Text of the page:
Bills of Note: Air Pollution, Legal Notices on the Internet, Ignition Interlock, and Signed Firearms Bills

Air Pollution Rule Repeal

Senate Bill 144, introduced in May by Senator Terry Moulton (R-Chippewa Falls), eliminates a rule promulgated by the Department of Natural Resources (DNR), relating to construction permit requirements for stationary sources that emit greenhouses gases, which is no longer valid under the Supreme Court’s decision in Utility Air Regulatory Group v. Environmental Protection Agency (EPA). In the 2014 decision, the Supreme Court largely upheld the right of the EPA to regulate emission, but limited its authority in regulating smaller stationary sources. In writing the court’s opinion, Justice Scalia stated the EPA overstepped its authority when regulating smaller stationary sources like shopping centers, apartment buildings and schools. SB 144 would eliminate the DNR construction permit requirements for those qualifying stationary sources.

The bill passed the Senate Committee on Natural Resources and Energy 5-0 and passed the Senate on a voice vote. The bill was concurred in by the Assembly and will now go to Governor Walker’s desk.

Legal Notices on the Internet

In late April, Sen. Howard Markelin (R-Spring Green) introduced Senate Bill 137, which would change the way local municipalities are allowed to post public notices. Under current law, a municipality must post the notice in at least three public places likely to give notice to those affected. AB 137 would change these requirements so that instead of posting the notice in three public places, the notice could be posted in one public place and also on the municipality’s internet site.

The bill passed the Senate Committee on Elections in Government 3-2 in June and passed the Senate on a voice vote. The companion bill, AB 199 is currently in the Assembly Committee on Urban and Local Affairs.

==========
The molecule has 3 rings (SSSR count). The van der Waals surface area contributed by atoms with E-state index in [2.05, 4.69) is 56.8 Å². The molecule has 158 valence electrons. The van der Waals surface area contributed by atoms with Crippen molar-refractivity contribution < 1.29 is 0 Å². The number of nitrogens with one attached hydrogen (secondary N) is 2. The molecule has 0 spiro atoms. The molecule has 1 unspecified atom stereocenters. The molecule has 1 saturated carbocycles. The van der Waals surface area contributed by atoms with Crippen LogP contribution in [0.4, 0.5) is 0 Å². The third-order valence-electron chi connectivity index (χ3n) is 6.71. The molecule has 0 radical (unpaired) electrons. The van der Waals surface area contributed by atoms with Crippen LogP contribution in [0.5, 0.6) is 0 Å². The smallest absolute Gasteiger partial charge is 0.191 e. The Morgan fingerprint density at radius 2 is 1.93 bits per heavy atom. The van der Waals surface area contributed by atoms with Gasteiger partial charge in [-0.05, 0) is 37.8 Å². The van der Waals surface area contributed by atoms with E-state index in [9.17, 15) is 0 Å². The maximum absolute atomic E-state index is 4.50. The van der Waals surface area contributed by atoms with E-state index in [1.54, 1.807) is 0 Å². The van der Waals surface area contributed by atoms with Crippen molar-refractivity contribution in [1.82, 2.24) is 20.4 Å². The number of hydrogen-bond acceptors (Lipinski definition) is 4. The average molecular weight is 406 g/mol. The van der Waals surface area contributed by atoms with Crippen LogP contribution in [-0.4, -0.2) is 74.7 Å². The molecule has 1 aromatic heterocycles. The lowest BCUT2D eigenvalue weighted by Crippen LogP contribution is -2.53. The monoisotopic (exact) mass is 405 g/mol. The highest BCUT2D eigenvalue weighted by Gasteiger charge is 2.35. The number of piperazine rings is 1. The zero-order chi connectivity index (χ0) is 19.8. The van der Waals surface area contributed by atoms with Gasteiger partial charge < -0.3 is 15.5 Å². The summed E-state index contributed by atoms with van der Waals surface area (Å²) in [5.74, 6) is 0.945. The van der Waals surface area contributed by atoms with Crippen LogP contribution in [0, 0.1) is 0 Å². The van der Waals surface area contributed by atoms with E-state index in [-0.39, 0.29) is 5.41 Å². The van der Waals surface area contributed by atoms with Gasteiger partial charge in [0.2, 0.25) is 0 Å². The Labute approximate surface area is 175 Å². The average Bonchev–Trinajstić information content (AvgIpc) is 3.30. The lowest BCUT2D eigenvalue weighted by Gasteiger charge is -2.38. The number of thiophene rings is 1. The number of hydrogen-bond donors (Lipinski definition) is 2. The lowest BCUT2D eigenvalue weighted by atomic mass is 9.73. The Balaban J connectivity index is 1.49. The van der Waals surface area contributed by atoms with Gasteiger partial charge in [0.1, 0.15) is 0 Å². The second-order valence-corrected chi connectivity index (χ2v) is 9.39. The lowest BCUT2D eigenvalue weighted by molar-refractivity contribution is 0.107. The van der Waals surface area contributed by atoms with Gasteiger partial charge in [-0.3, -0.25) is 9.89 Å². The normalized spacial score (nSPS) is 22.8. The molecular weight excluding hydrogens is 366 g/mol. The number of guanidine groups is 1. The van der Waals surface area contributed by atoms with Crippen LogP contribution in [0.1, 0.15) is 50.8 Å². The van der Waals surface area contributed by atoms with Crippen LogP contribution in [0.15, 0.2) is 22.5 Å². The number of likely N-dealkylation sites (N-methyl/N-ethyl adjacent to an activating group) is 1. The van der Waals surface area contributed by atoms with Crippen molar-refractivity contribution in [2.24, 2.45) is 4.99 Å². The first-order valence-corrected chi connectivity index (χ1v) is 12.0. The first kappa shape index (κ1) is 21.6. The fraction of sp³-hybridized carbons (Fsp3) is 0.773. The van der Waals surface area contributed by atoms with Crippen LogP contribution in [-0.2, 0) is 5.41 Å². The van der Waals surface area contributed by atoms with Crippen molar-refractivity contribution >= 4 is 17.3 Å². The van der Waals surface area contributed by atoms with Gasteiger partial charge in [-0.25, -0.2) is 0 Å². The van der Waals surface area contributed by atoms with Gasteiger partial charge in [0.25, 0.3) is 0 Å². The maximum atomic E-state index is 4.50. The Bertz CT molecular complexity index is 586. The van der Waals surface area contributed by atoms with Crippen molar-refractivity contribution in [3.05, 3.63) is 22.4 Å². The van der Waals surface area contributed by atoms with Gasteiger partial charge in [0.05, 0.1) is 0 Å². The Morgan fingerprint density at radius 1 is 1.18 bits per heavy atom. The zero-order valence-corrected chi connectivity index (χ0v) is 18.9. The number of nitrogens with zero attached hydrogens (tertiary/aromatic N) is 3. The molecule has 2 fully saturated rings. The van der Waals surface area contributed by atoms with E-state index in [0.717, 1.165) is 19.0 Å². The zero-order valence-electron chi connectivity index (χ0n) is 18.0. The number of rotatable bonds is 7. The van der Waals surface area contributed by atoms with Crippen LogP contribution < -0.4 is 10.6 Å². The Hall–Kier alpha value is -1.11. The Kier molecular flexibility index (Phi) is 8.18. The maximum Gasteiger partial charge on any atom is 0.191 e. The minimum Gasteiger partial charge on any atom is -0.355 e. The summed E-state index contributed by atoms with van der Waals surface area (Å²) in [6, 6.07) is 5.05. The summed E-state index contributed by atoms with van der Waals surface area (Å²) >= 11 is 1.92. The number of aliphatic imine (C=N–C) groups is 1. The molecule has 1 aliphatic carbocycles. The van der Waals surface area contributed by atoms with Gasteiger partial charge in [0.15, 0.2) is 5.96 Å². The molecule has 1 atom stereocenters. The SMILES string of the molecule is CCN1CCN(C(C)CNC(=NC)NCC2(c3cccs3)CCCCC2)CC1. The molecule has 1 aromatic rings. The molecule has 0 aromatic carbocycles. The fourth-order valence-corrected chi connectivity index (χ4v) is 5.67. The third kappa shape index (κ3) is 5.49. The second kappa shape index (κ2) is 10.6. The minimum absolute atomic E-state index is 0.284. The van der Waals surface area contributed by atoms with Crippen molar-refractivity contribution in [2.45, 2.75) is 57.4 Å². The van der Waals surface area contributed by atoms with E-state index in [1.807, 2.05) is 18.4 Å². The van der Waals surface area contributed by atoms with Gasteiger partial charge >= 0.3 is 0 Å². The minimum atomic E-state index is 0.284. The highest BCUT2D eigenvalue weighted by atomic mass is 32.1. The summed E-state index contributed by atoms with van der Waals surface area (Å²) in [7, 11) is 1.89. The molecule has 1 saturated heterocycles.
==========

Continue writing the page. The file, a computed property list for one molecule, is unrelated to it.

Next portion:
Ignition Interlock

Last week, Rep. David Heaton (R- Wausau) and Sen. Van Wanggaard (R- Racine) introduced AB 266, which would create an Ignition Interlock Restricted License (IIRL). The IIRL is an option, in addition to the occupational license, for a person who commits a first OWI offense while their alcohol level is below .15 and a person who either fails a chemical test or refuses a test. Under the bill, the ignition interlock device (IID) would not have time of day or route restrictions but is mandated to be in any vehicle operated by a person with an IIRL. IIRL holders would be required to show proof of installation on one or more cars they will operate and proof of insurance before the IIRL is issued.

The bill has received bipartisan support from legislators and has received endorsement from all state law enforcement groups and driver safety organizations. The bill was referred to the Assembly Committee on Transportation.

Signed into Law: Off-duty and Retired Law Enforcement Carry on School Grounds

On June 24, Governor Walker signed SB 70 into law as 2015 Wisconsin Act 23. Rep. Joel Kleefisch (R-Oconomowoc) and Sen. Van Wanggaard (R-Racine) introduced the bill with its companion AB 46, which was laid on the table after the Senate’s passage of SB 70. Under the new law, off-duty and retired law enforcement officers will be able to carry their firearm on school grounds. The Wisconsin Sheriffs & Deputy Sheriffs Association, along with a coalition of other law enforcement organizations, provided testimony at both the Assembly and Senate committee hearings on this piece of legislation.

Signed into Law: 48 hour waiting period

SB 35, which was signed into law as 2015 Wisconsin Act 22 by Governor Walker on Tuesday removed a 48-hour waiting period required for those who purchase a firearm. The bill was originally introduced by Sen. Wanggaard and Rep. Quinn. Prior to the new statute’s enactment, a firearms dealer was required to wait 48 hours after receiving notice the Department of Justice had requested a background check, before transferring the handgun to the buyer. Proponents of the bill stated the 48-hour waiting period was irrelevant as instant background checks of buyers are possible with today’s technology. Opponents believed the wait time offered a safety net for malicious individuals to “cool-off” in case a firearm is being purchased to harm another person.